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A bond is a debt: the issuer of a bond (a company, government, or other entity) borrows money from the purchaser of a bond (bond holder). Until the bond matures (the debt becomes due), the issuer will make periodic interest payments to the bond holder. On the maturity date of the bond, the issuer pays back the principal (the amount borrowed) to the bond holder, and possibly also makes a final interest payment.

From the point of view of the issuer, bonds may be an attractive alternative to borrowing from a bank (perhaps to avoid restrictive loan terms or to obtain a better interest rate), or to issuing stock (which would dilute the equity or ownership stake of the current owners of a company). From the point of view of the bond holder, bonds may be attractive relative to other investment alternatives, perhaps paying better interest rates than bank deposits or being more certain of retaining their value than stocks. With some exceptions, bonds are freely traded, so that the bond holders are not locked into their investments. (All of these advantages are possibilities and not certainties, as discussed below.)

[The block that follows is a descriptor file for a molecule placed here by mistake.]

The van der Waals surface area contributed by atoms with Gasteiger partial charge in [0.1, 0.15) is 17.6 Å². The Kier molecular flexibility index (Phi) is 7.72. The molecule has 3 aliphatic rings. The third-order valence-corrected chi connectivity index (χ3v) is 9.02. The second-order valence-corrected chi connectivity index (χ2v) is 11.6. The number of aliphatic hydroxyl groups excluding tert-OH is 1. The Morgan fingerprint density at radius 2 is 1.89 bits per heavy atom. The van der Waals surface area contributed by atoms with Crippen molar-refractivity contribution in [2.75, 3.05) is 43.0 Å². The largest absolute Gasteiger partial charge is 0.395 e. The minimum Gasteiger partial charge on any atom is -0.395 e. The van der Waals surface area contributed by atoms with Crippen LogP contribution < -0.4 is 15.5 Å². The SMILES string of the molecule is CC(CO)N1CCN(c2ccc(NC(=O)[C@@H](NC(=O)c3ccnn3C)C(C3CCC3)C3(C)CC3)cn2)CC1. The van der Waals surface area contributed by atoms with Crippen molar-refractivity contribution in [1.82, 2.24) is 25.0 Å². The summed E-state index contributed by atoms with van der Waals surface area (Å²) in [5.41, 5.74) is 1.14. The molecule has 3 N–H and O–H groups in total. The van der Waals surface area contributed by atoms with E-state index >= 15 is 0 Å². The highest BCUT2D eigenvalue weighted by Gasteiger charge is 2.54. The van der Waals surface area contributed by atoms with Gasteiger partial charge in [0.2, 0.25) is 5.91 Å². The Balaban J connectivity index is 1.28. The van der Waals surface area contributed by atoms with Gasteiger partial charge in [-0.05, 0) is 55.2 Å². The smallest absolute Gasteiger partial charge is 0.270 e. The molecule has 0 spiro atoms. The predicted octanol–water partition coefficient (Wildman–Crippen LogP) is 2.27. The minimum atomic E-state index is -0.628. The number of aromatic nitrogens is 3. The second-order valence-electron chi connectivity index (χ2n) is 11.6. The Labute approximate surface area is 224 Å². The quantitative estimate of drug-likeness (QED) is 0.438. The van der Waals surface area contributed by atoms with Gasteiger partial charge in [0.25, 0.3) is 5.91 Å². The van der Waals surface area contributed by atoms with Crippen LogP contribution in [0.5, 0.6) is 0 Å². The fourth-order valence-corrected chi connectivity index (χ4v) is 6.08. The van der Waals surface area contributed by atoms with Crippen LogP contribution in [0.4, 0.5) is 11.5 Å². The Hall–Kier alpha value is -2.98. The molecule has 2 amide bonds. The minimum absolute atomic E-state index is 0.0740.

As an illustration, suppose a company wants to build a factory which will cost US $1,000,000. The company may issue a bond to cover this amount. The bond could either be backed by the factory, or could be a debenture, which is only a call on the future income of the company. The face value of the bond would be $1,000,000, which typically would be sold in increments of $1,000. (The face value of the bond is distinct from the current price in the marketplace, which might be more or less than the face value.) The bond might pay an interest rate of 5% (also known as having a 5% coupon), typically in semiannual payments of 2.5% each, and could have a maturity of up to 30 years. For example, assuming the 5% and 30 year figures above, the bond typically would make 60 payments of $25 per $1000 of face value, with a final repayment of the principal coinciding with the last interest payment.

The purchase price of a bond is often not the price found on the bond itself, but can vary based on the interest rate of the bond, as well as the accrued interest on the bond. An increase in interest rates results in lower bond prices, and a decrease in interest rates results in higher bond prices (this is known as a loss or premium over the face value of the bond).